¶32 Section 2011 specifically contemplates actions that are "well grounded in fact and [are] warranted by existing law or a good faith argument for the extension, modification, or reversal of existing law, and that [are] not interposed for any improper purpose. . . ." Wilkinson sought to hold the non-treating Anesthesiologists liable in tort to Levitt on the theory they allowed an unreasonably dangerous condition to exist by not prohibiting the warming of any IV solutions and, by extension, blood, in a kitchen microwave. The Anesthesiologists' brief continually points out that Wilkinson's theory of liability is not warranted by existing law. Assuming arguendo this is true, it still does not account for that portion of the rule which allows a claimant to expand the boundaries of case law by advocating a good-faith argument for the extension, modification, or reversal of existing law. Sanctions should not be used to chill new theories of recovery that are now novel, but may one day become recognized. We note that the theory of allowing the existence of an unreasonably dangerous condition is a common theory in premises liability cases and in general tort cases.

¶33 Thus we hold that the trial court abused its discretion in granting sanctions against Wilkinson as to these defendants. We wish to point out that while this court does not condone the naming of unnecessary defendants, and condemns the "shotgun" approach to naming defendants, we have scrutinized this voluminous record with the knowledge that novel theories of law are often pled inefficiently at first. We recognize the law to be a dynamic evolving body which must make room for theories that are often at first unpopular or misunderstood. A review of manufacturers product liability law before Kirkland v. General Motors Corp., 521 P.2d 1353 (Okla. 1974), would have led to a conclusion that it would have been sanctionable to bring in multiple manufacturing defendants involved in introducing a product into the stream of commerce. The evolution of this body of law would have proved such an initial conclusion erroneous.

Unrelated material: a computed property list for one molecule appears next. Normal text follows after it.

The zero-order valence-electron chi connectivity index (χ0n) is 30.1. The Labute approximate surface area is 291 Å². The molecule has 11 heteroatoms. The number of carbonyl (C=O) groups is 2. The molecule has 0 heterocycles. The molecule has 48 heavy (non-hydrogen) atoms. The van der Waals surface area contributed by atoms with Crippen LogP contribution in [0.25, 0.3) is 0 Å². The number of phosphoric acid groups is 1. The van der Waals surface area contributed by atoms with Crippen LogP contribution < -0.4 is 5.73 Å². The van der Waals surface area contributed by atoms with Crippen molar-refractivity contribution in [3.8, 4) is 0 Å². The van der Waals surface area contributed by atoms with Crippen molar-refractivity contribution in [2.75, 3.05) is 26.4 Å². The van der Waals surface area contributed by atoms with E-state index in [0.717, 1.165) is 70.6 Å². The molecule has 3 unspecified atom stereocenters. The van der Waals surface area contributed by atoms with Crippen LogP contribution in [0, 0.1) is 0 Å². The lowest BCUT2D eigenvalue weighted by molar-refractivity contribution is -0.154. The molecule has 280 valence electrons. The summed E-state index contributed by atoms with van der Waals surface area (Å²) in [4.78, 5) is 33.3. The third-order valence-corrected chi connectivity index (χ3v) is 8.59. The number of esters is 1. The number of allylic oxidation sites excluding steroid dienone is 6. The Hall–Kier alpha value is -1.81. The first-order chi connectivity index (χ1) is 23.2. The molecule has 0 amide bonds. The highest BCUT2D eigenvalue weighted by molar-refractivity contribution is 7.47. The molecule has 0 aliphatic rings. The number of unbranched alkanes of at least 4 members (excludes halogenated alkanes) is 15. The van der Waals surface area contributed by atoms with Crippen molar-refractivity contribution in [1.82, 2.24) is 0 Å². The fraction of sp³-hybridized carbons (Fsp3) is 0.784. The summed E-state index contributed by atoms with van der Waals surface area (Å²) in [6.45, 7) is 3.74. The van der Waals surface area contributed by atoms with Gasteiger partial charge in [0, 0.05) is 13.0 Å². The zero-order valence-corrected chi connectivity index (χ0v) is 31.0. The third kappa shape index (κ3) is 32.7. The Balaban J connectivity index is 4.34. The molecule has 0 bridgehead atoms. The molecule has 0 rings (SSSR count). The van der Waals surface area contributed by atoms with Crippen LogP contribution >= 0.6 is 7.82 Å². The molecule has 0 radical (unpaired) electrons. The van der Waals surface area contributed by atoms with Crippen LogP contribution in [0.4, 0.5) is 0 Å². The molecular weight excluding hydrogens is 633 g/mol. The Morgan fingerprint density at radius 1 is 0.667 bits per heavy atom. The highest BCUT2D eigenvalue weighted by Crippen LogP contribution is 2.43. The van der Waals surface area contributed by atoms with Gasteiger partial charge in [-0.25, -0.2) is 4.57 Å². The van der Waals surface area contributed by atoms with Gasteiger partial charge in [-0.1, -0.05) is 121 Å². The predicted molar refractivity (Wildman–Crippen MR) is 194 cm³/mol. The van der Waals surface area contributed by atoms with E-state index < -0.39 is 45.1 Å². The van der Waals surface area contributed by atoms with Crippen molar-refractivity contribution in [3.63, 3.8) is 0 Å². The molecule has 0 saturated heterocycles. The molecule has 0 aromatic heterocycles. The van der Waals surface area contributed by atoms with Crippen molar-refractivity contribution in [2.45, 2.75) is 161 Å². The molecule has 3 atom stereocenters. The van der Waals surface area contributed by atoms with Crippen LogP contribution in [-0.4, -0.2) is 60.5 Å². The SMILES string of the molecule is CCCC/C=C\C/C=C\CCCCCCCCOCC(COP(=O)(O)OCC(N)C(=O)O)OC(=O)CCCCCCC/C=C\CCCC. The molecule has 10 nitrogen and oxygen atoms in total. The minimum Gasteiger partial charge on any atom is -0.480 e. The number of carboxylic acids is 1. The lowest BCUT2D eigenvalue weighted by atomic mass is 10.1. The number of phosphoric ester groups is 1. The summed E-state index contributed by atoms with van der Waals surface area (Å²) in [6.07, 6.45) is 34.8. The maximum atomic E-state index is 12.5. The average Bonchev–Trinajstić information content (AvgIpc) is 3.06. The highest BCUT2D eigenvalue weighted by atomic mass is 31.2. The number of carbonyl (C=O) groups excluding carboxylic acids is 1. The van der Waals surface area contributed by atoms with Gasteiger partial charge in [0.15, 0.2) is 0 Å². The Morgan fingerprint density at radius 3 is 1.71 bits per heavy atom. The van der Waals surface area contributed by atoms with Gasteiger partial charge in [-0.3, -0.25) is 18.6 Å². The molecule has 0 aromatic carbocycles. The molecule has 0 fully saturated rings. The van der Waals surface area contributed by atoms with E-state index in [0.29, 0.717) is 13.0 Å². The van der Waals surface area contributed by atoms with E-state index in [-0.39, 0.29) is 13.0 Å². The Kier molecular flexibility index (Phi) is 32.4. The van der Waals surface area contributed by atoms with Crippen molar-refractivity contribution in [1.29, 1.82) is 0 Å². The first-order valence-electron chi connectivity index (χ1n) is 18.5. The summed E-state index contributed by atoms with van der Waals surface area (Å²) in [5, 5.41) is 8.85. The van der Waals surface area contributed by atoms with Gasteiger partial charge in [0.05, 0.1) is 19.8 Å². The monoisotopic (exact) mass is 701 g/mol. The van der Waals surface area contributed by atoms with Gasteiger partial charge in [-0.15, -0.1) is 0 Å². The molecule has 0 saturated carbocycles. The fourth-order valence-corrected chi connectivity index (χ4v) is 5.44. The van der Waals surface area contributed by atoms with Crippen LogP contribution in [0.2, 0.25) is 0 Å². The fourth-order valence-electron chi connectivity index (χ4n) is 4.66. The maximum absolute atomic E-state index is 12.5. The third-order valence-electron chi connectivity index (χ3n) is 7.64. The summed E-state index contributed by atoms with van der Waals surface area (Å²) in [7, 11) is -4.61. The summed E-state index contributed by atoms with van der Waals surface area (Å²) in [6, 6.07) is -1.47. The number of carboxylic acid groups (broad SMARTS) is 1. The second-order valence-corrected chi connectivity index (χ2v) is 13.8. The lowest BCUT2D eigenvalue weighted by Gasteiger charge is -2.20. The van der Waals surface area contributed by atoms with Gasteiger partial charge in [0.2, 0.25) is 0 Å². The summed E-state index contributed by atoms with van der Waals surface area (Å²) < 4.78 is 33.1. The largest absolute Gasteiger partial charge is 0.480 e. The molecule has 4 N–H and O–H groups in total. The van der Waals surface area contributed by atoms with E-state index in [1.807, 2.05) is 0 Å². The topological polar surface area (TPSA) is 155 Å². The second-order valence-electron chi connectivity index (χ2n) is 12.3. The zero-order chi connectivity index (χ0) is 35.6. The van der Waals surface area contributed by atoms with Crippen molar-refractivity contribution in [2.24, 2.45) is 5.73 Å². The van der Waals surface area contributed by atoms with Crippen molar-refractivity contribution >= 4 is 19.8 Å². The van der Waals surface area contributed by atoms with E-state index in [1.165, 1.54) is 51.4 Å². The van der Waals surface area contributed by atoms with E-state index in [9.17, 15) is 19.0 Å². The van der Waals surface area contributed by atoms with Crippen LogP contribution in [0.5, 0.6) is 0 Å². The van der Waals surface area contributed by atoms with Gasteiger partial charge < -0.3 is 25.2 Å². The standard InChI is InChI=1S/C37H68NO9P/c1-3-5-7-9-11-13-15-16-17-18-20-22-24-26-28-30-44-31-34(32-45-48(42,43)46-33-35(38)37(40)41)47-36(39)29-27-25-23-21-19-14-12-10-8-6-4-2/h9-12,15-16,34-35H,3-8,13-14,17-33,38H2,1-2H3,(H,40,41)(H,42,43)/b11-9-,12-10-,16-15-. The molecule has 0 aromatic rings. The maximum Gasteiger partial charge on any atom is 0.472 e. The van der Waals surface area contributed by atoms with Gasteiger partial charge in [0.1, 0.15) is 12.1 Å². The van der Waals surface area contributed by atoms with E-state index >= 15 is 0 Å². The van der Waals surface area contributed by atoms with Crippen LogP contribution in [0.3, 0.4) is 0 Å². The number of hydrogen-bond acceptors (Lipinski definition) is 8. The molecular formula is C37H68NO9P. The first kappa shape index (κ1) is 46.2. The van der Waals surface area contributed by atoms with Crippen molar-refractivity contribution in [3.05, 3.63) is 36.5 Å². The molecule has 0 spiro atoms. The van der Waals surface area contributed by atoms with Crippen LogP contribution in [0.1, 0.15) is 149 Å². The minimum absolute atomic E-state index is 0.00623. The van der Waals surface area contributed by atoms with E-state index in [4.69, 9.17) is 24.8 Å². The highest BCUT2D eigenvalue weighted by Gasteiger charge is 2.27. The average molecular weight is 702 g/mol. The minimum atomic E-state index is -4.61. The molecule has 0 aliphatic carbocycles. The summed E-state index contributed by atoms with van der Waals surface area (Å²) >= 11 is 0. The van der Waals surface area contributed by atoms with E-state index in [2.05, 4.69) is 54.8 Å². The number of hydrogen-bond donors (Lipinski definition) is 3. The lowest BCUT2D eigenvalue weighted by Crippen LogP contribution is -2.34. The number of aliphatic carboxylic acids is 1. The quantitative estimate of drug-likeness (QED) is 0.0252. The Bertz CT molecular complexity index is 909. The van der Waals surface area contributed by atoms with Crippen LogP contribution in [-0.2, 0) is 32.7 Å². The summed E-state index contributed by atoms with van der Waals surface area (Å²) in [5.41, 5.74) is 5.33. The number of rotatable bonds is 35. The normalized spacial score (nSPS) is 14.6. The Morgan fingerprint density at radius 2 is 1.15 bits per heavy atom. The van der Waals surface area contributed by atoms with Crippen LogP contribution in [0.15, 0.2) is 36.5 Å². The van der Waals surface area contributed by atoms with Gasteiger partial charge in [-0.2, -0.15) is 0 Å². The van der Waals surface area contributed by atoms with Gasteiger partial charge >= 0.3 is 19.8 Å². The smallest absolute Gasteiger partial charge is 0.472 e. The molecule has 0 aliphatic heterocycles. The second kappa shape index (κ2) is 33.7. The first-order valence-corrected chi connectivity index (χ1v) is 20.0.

¶34 We therefore vacate the portion of the order awarding sanctions to defendant Drs. Jones, Breipohl, Anthony, Spohr, Singletary, Voss, Wiesemeyer, and Brothers (Anesthesiologists).

C. Claims against Pathologists

¶35 Wilkinson named Dr. Puls, Dr. Hubner, Jerry L. Puls, M.D., Inc., and South Utica Pathology Laboratories, Inc. (Pathologists) as defendants. He alleged these defendants were in charge of establishing and overseeing the procedures used in the blood bank at Hillcrest.

¶36 Wilkinson's cause of action against the Pathologists is similar to that lodged against the Anesthesiologists: allowing a dangerous condition to exist by virtue of improper training and failing to establish proper rules and procedures regarding the warming of IV solutions and blood. As a result, based upon their superior knowledge as to the dangers to patients in general, they violated a duty to Levitt, which caused her death. Wilkinson consulted Dr. Larson, an anesthesiologist, before the amended petition was filed. There is no evidence that Wilkinson ever consulted a pathologist prior to filing his amended petition.